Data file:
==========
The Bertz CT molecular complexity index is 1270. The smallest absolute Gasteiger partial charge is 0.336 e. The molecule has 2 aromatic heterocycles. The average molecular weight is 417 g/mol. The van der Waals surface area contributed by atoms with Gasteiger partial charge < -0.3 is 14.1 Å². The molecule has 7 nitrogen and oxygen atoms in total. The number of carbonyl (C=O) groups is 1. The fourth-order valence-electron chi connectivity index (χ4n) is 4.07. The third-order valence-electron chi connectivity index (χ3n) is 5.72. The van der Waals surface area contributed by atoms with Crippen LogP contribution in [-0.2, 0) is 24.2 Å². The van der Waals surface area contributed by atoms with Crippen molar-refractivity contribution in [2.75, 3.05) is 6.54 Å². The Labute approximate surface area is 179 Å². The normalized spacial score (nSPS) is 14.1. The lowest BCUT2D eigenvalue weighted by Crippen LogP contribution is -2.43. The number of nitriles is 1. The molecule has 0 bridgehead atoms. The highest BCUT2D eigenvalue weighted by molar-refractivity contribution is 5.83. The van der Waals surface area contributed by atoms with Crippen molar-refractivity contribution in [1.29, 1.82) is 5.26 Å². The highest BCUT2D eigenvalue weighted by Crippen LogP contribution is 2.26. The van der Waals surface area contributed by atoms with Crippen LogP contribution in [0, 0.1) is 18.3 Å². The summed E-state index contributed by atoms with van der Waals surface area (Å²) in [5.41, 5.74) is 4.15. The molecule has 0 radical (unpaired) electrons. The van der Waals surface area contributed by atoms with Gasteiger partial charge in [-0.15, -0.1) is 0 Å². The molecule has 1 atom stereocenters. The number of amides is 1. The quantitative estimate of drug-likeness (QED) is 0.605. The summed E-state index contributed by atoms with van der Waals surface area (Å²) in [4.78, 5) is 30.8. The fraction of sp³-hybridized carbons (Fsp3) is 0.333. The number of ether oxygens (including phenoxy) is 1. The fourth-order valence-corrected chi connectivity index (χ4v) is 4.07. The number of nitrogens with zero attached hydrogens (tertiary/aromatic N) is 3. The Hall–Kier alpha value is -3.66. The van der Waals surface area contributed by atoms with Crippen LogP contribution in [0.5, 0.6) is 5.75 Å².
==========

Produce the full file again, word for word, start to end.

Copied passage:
The Bertz CT molecular complexity index is 1270. The smallest absolute Gasteiger partial charge is 0.336 e. The molecule has 2 aromatic heterocycles. The average molecular weight is 417 g/mol. The van der Waals surface area contributed by atoms with Gasteiger partial charge < -0.3 is 14.1 Å². The molecule has 7 nitrogen and oxygen atoms in total. The number of carbonyl (C=O) groups is 1. The fourth-order valence-electron chi connectivity index (χ4n) is 4.07. The third-order valence-electron chi connectivity index (χ3n) is 5.72. The van der Waals surface area contributed by atoms with Crippen LogP contribution in [-0.2, 0) is 24.2 Å². The van der Waals surface area contributed by atoms with Crippen molar-refractivity contribution in [2.75, 3.05) is 6.54 Å². The Labute approximate surface area is 179 Å². The normalized spacial score (nSPS) is 14.1. The lowest BCUT2D eigenvalue weighted by Crippen LogP contribution is -2.43. The number of nitriles is 1. The molecule has 0 bridgehead atoms. The highest BCUT2D eigenvalue weighted by molar-refractivity contribution is 5.83. The van der Waals surface area contributed by atoms with Crippen molar-refractivity contribution in [1.29, 1.82) is 5.26 Å². The highest BCUT2D eigenvalue weighted by Crippen LogP contribution is 2.26. The van der Waals surface area contributed by atoms with Crippen LogP contribution in [0, 0.1) is 18.3 Å². The summed E-state index contributed by atoms with van der Waals surface area (Å²) in [5.41, 5.74) is 4.15. The molecule has 0 radical (unpaired) electrons. The van der Waals surface area contributed by atoms with Gasteiger partial charge in [-0.15, -0.1) is 0 Å². The molecule has 1 atom stereocenters. The number of amides is 1. The quantitative estimate of drug-likeness (QED) is 0.605. The summed E-state index contributed by atoms with van der Waals surface area (Å²) in [4.78, 5) is 30.8. The fraction of sp³-hybridized carbons (Fsp3) is 0.333. The number of ether oxygens (including phenoxy) is 1. The fourth-order valence-corrected chi connectivity index (χ4v) is 4.07. The number of nitrogens with zero attached hydrogens (tertiary/aromatic N) is 3. The Hall–Kier alpha value is -3.66. The van der Waals surface area contributed by atoms with Crippen LogP contribution in [0.5, 0.6) is 5.75 Å².